The Real Deal New York

Rabsky’s Pfizer development doubles in value to $186M

Rezoning for the site was approved in October
By Chava Gourarie | March 02, 2018 08:00AM

Rendering of the proposed development at in Broadway Triangle (Credit: Dept of City Planning)

Rabsky Group’s proposed development at the former Pfizer site in Williamsburg has doubled in value, according to a report filed by Spencer Equity, a partner in the project, to the Tel Aviv Stock Exchange.

The valuation of the site jumped from $92 million to $186 million, after the City Planning Commission signed off on a rezoning of the site, allowing the developers to move forward with their plans for a 1.1 million-square-foot housing complex, according to the documents.

The eight-building complex will include 1,146 housing units, of which 287 will be permanently affordable, and 65,000 square feet of retail space.

According to Spencer’s year-end report for 2016, the site was valued at $91.3 million, and appreciated to $92.1 million in the third quarter of 2017. When the rezoning was approved, the site was reappraised in preparation for the 2017 year-end report, and valued at $186.3 million.

Rabsky, led by Simon Dushinsky and Isaac Rabinowitz, and Joel Gluck’s Spencer Equity each own 50 percent of Harrison Realty LLC, which owns 97.5 percent of the project, according to the TASE documents.

The development, bounded by Harrison and Union avenues, is located in the South Williamsburg’s Broadway Triangle, an area that has been the subject of a decade-long dispute between the city and community groups concerned about gentrification.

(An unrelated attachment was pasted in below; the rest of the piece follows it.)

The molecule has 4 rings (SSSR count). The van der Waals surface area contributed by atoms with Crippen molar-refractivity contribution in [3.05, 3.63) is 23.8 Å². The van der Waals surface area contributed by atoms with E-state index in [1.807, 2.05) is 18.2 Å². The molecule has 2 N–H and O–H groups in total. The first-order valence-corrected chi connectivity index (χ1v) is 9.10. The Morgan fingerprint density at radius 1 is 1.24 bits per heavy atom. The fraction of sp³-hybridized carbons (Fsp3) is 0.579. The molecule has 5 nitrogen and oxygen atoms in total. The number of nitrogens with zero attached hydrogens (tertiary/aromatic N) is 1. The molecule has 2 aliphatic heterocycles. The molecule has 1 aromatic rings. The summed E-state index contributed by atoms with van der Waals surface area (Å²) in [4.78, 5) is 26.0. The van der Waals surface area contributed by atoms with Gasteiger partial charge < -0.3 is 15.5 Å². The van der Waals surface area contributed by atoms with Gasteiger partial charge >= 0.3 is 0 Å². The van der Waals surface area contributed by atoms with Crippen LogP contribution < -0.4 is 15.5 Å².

Some of the groups, including the Broadway Triangle Community Coalition and Churches United for Fair Housing, are concerned that Rabsky’s development will benefit primarily the area’s Hasidic community and disadvantage other minorities.

It appeared that the long-running dispute had been resolved in December, when the city reached an agreement with the housing groups. However, earlier this week, a coalition led by the Churches United for Fair Housing filed a new complaint in federal court against the city and the developers, in which they claim that Rabsky has a history of building either luxury homes, or housing that is “designed for and marketed exclusively to Hasidic families.”

Gluck is a lesser known player in this drama but is an equal partner, and provided his partner with a $15 million loan through a separate entity. Gluck has partnered with Rabsky on other projects as well, and recently agreed to buy a 250-unit rental building in Coney Island for $50 million. He financed the purchase with a $40 million bond raise in Israel.